Thoughts from Dr. Joe: Classical dialogues in La Cañada

October 07, 2010|By Joe Puglia

Last Friday morning Kaitzer was multi-tasking: folding laundry, making lunches and tutoring the girls for school quizzes. I was busy looking for my car keys. Our kitchen resembled the last frantic moments prior to jumping off a chopper into a hot LZ.

"Joe, make sure you gather all your books and papers, my philosophy group is meeting tonight," she said.

I didn't know Kaitzer had a philosophy group.

Coincidently, that evening some of my buddies were meeting at the Red Lion Pub for some beer and bratwurst. We were excited to delve into such subjects as the Yankees, how Shaq will do in Boston, and covert operations in Pakistan.

How fortuitous, I thought. Kaitzer's meeting sounded like the perfect conduit to a boys' night out.

And then: "Could you take the girls to soccer practice tonight?" Kaitzer inquired.

If there's one thing I learned in the Marines, it's that whatever can go wrong, will go wrong.


About 10 of Kaitzer's former students from Pasadena City College gather each month and probe the questions of the universe. Their topics include the breadth of thought from the Greek classics to the educational philosophers. Tonight they were dissecting the works of John Dewey, Jean Piaget and Frederik Froebel. (Try saying Frederik Frobel three times. Bet you can't.)

I was resigned to spending a Friday night overseeing the girls, making sure they didn't burn the house down during the group discussions. I existed on the periphery of their intellectual diatribes and watched re-runs of "Glee." Since I can bring a group down to my level in two minutes, I was reluctant to join their discussions.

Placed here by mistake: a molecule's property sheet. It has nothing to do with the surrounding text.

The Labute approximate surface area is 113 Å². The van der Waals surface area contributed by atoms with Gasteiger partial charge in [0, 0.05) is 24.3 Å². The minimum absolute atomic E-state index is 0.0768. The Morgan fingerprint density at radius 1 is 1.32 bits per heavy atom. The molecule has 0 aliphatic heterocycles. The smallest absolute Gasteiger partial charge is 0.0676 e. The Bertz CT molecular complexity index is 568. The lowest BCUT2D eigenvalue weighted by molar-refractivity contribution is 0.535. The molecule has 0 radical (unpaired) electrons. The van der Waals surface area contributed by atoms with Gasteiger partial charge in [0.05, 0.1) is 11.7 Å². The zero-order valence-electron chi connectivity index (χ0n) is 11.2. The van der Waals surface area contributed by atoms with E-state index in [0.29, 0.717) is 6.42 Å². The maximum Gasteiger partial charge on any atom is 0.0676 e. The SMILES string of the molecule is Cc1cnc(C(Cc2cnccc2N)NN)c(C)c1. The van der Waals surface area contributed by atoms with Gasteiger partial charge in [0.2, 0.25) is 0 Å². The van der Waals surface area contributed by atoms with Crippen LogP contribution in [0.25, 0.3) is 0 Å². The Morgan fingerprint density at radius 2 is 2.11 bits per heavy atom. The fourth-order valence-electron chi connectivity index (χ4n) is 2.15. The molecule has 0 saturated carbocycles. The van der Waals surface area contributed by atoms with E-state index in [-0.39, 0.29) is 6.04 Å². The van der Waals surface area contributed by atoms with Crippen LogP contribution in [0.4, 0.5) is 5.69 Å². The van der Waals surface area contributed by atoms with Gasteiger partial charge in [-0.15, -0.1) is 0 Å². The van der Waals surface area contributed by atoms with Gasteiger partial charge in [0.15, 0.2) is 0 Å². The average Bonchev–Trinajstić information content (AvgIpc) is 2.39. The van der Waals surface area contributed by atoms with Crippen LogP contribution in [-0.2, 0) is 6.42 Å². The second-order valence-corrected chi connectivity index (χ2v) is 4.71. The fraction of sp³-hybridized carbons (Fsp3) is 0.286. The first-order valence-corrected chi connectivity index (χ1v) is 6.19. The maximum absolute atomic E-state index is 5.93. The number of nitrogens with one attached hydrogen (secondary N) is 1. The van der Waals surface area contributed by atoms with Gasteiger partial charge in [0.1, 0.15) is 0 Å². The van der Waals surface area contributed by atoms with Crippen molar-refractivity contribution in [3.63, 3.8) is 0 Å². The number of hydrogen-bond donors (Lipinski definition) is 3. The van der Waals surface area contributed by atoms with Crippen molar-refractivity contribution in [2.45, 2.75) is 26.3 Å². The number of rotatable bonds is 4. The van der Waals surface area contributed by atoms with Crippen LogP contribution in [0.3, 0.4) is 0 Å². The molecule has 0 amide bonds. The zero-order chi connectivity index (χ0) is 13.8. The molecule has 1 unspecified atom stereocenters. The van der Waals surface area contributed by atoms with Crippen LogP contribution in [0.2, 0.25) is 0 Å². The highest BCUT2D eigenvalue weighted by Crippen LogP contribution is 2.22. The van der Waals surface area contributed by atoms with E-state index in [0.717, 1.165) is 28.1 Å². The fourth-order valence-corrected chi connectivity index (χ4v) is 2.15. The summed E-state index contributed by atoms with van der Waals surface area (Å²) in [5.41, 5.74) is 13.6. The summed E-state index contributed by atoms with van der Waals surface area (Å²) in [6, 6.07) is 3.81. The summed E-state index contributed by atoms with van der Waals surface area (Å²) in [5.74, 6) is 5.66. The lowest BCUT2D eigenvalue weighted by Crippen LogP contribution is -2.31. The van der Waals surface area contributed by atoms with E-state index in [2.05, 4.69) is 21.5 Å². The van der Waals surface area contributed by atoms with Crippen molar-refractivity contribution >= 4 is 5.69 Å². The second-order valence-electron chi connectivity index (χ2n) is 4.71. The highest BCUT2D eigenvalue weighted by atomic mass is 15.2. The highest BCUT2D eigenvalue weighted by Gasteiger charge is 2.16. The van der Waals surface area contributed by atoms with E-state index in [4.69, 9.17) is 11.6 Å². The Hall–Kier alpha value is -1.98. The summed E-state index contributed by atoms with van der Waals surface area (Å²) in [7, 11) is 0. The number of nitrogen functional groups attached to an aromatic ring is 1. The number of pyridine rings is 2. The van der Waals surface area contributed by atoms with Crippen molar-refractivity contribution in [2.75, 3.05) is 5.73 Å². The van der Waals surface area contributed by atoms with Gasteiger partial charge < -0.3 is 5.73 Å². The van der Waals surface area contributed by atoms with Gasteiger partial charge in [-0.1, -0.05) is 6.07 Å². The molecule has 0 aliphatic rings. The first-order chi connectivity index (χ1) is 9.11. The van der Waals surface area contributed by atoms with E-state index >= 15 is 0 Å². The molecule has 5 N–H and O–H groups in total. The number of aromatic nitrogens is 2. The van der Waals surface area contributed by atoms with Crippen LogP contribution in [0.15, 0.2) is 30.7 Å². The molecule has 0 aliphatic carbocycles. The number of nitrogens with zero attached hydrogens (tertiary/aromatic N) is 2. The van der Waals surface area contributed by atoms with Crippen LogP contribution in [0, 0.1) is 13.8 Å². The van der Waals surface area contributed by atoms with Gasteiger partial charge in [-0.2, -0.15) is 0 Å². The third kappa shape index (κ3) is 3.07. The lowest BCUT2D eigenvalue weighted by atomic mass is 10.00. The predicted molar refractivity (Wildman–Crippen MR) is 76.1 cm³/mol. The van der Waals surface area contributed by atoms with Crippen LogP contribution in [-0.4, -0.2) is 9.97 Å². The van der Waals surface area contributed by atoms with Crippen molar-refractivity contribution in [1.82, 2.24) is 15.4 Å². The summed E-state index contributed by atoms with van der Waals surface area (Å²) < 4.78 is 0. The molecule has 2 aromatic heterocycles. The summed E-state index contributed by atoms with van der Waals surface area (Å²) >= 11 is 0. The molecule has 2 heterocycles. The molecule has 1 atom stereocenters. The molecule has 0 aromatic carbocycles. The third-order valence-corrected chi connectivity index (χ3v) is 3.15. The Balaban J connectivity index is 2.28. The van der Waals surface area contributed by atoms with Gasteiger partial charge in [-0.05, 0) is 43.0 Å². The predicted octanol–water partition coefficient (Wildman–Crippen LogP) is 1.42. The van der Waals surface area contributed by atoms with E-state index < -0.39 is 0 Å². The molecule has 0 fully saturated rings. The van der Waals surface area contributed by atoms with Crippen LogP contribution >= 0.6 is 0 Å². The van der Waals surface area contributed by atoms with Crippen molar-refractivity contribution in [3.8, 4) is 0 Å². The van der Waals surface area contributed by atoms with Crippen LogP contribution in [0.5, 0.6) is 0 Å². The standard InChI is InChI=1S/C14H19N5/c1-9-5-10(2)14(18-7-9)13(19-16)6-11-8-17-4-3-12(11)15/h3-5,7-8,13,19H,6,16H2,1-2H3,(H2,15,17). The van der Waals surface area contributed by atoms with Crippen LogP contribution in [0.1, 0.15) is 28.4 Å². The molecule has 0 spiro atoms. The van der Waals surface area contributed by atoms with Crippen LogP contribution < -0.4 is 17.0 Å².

Typically, Kaitzer's students, education majors, would flood her office after a lecture, bringing their inquiries and thoughts about the great philosophers.

"Students have so many ideas and a limitless need for self expression. However, in the lives of teachers and students, there's never enough time to satiate the wonder of inquiring minds," she said. "My rationale was to provide opportunities to share ideas that are vital to life.

"To comprehend what teaching is about it is essential to have a world view of life, and to understand the applications of educational philosophy and learning theory in the context of teacher/student interchange," she said. "You can't teach something you don't understand."

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